Cyn Terese Fine Art

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What's Happening

Posted on January 16, 2018 at 3:05 AM Comments comments (1)

By Cyn Terese Art Studio and Gallery in France

Even though I spent most of 2017 in France, painting walls and painting murals in my home in Saint Laurent de Ceris, I somehow managed to paint several paintings of people and places that I found inspiring.

The first painting I did was of the Town's Church across the street from my home whilst I stood at my full length open window - my version of plein air painting in France.

The next painting was of the Eiffel Tower. I used pictures I took during the spring of 2017 as models for my work. In that painting, I discovered a skill for patience since it is highly detailed.

The following painting was of Maestro Gregory Singer, Founder and Conductor of the Manhattam Symphonie, and that painting was done from a freeze frame of his video. By listening to his music whilst I studied his features and expressions, I was able to truly feel the emotion I wanted to capture in my painting. Since this painting was to be on permanent display over the Gallerie fireplace, I might find it difficult to part with it in case someone wants to purchase it. 

Next, I painted a small portrait of, my dear friend, Sophie's son to give to her as a gift on the 8th anniversary of his passing. He was only 23.

Finally, I began a small painting of a dear sweet elderly man who lives in a Senior Retirement Home near the Square but spends most of his time saying hello to passers by or sitting on a bench in the Park Square. I ran out of time before I could finish it but I can't wait to be back in France to finish it. 

If anyone is interested in what I'm doing to my French Maison - soon to be Cyn Terese Saint Laurent Galerie et Boutique - please visit:

Until next time,

Cyn Terese

Human Condition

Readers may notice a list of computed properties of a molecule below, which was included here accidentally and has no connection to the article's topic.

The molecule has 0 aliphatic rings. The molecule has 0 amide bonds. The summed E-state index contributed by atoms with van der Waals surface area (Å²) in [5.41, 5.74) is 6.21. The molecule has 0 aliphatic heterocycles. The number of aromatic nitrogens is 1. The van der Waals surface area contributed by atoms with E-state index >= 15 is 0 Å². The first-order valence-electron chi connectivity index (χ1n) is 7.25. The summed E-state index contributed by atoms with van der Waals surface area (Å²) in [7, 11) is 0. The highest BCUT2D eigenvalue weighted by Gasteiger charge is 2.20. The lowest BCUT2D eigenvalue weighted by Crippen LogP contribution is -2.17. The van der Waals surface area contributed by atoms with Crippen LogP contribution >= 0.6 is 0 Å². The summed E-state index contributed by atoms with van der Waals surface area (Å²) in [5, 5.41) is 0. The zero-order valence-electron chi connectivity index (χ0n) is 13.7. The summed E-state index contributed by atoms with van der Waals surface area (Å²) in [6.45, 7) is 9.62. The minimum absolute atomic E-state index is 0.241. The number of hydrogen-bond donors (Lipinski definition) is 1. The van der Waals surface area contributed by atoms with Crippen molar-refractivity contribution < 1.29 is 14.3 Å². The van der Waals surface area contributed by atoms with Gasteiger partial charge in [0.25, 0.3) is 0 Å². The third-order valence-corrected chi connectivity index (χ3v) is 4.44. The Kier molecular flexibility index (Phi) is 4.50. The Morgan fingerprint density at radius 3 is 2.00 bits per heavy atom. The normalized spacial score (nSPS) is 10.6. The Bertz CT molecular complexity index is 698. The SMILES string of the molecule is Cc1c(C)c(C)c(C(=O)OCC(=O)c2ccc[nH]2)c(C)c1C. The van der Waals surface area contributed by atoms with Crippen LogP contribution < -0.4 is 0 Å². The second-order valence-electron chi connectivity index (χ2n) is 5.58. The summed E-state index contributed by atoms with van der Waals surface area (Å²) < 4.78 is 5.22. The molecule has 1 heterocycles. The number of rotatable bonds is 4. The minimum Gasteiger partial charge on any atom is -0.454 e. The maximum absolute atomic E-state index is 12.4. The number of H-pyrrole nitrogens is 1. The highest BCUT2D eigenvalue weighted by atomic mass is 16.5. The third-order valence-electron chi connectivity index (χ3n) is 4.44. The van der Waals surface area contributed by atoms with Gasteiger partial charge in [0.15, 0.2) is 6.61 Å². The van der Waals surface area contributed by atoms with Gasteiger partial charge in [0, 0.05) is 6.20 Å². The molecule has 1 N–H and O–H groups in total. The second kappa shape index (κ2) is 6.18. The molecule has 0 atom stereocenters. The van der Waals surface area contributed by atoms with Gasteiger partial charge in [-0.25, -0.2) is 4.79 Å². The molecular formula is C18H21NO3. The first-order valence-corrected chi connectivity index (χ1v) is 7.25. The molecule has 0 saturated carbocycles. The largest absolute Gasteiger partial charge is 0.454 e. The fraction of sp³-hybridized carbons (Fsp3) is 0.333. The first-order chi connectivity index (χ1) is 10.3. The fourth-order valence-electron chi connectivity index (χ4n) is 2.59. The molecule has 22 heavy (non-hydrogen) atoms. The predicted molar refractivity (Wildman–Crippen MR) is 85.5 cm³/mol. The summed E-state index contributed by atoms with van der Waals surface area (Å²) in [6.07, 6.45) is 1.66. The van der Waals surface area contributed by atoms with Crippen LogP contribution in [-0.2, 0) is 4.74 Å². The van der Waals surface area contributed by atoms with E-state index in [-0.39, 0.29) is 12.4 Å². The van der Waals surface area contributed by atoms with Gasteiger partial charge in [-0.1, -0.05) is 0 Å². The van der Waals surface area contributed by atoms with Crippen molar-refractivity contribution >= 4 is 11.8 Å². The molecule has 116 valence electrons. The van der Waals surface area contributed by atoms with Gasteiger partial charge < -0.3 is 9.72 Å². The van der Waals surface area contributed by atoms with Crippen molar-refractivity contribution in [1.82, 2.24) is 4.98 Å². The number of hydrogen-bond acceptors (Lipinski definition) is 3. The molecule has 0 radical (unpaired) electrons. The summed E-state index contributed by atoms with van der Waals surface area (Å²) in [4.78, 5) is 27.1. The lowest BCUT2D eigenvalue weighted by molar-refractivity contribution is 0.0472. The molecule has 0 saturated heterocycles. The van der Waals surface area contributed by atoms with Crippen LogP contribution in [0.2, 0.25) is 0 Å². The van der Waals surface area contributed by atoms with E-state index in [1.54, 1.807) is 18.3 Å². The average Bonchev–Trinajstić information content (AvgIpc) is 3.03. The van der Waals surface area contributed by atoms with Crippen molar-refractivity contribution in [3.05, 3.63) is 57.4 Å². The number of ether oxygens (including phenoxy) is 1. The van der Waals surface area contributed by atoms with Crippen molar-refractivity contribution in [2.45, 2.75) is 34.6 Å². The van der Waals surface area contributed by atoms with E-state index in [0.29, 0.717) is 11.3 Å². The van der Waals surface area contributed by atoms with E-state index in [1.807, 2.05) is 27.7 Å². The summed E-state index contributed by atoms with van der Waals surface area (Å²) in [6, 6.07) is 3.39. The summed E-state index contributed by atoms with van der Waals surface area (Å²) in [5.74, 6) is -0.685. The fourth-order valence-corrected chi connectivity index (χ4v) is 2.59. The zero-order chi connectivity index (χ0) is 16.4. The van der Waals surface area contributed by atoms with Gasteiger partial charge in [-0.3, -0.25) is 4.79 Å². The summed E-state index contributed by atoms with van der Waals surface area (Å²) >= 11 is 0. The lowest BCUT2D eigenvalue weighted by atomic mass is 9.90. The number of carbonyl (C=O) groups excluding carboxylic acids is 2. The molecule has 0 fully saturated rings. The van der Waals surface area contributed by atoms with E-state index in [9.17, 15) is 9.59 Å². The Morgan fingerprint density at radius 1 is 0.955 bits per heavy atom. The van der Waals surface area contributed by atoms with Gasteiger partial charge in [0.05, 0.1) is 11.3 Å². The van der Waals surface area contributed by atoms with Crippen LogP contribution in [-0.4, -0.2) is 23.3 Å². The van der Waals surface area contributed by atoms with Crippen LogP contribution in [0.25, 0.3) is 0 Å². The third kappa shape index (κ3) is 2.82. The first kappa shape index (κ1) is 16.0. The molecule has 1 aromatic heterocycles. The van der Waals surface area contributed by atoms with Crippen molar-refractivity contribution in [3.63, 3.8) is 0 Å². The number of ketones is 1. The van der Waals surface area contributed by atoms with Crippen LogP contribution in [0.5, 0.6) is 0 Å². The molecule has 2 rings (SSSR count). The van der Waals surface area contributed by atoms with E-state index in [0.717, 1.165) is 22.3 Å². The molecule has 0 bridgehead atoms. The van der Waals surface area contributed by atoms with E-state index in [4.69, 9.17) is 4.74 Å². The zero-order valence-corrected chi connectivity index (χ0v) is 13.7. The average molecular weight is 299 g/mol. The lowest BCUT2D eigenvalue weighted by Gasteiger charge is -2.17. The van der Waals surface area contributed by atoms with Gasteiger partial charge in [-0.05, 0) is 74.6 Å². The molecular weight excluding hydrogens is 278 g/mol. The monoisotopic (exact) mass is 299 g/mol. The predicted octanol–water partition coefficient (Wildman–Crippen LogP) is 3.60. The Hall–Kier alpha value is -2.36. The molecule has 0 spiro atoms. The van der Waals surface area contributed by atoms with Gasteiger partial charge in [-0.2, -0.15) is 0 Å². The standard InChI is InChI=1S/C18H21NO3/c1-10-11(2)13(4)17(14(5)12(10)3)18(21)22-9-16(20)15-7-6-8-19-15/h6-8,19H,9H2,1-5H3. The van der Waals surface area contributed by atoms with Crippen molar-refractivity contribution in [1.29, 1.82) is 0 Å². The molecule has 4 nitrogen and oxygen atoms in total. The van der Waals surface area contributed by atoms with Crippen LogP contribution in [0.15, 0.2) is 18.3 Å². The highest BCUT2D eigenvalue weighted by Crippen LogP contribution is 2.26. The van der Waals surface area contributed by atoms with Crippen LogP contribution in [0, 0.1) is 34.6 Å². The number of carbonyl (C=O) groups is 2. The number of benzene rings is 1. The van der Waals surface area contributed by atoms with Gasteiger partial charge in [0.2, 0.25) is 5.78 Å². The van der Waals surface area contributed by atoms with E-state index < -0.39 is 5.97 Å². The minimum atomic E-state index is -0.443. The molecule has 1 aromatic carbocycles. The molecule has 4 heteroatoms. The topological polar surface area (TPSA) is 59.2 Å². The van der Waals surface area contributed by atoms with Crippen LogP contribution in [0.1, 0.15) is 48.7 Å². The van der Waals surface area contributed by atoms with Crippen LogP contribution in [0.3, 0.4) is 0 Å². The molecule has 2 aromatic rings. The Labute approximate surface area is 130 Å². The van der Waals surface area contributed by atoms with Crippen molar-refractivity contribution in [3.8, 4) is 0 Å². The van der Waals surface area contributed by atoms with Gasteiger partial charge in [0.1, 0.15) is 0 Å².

Posted on May 26, 2016 at 10:35 AM Comments comments (0)

By Cyn Terese on Human Condition

May 8th, known as V-Day in France, marks the end of World War II when Germany signed the act of military surrender in Berlin, Germany on May 8, 1945.


I mention this blast from the past because even though WWII ended in 1945, reminders of the war still exist almost everywhere you look in France. Memorials can be seen in just about every city, town, or village and always with a small bouquet of flowers at their base to signify that people still remember.


But in most cases you don’t have to go far to see evidence that a war took place here. Remove wallpaper from a wall and you might see concentric and in most cases almost equal in size bullet holes left behind. Or you might find larger holes caused by shelling on exterior walls; left untouched and visible to remind us that peace, though silent, still rings with the echoes of war to this day.


This morning, I heard from a friend that a large bomb was uncovered by workmen digging a trench along the roadway to Angouleme. It measured approximately 1.2 meters long, cylindrical in shape with fins like those of dolphins on the back and less than a meter deep in the ground.


With Memorial Day being just around the corner on May 30, 2016, it is easy to forget why we celebrate May 30th as a day of Remembrance. Lacking these visual reminders, we tend to focus more on the great bargains we can get at the shopping malls and forget – nay - not occur to us why we call it “Memorial Day.”


Thanks must be given to all the men and women of our military and reserves, who served and died during conflict and who serve now to keep us safe and innocent within the silence of peace.


May peace reign eternal!


New Gallery Renovations in France

Posted on December 1, 2015 at 4:35 PM Comments comments (0)

Due to recent tragic events in Paris, the plans for moving in and renovating of my new Art Studio in St. Laurent de Ceris have been put on hold until the first part of January 2016.

Since I made the bid to purchase the three story Maison de Maitre in early 2015, a few more weeks of waiting won't hurt when compared to the months of waiting from first bid to final purchase! Wow, but so worth it.

However, as an artist I've always been able to close my eyes and see each and every detail of a picture I want to create on a blank canvas. Then, I'm in motion - sketching the images in my mind's eye onto the canvas with paint brushes and acrylic colors instead of using a pencil to sketch onto the canvas.

In renovating my new Home/Studio/Gallery, I'm using the same technique as I would a picture on a canvas. Most nights, I'm wide awake envisioning the new wall textures and the interior colors I plan to use and of course the paintings that must hang on those walls. 

And, since my personal apartments will be on the first and second floors over the ground floor Gallery, I'm having a great time painting new pictures I want to see each and everyday as I have my morning tea on the balcony over looking the square, or entertaining my new friends from the UK. This is what I call "Art for Design."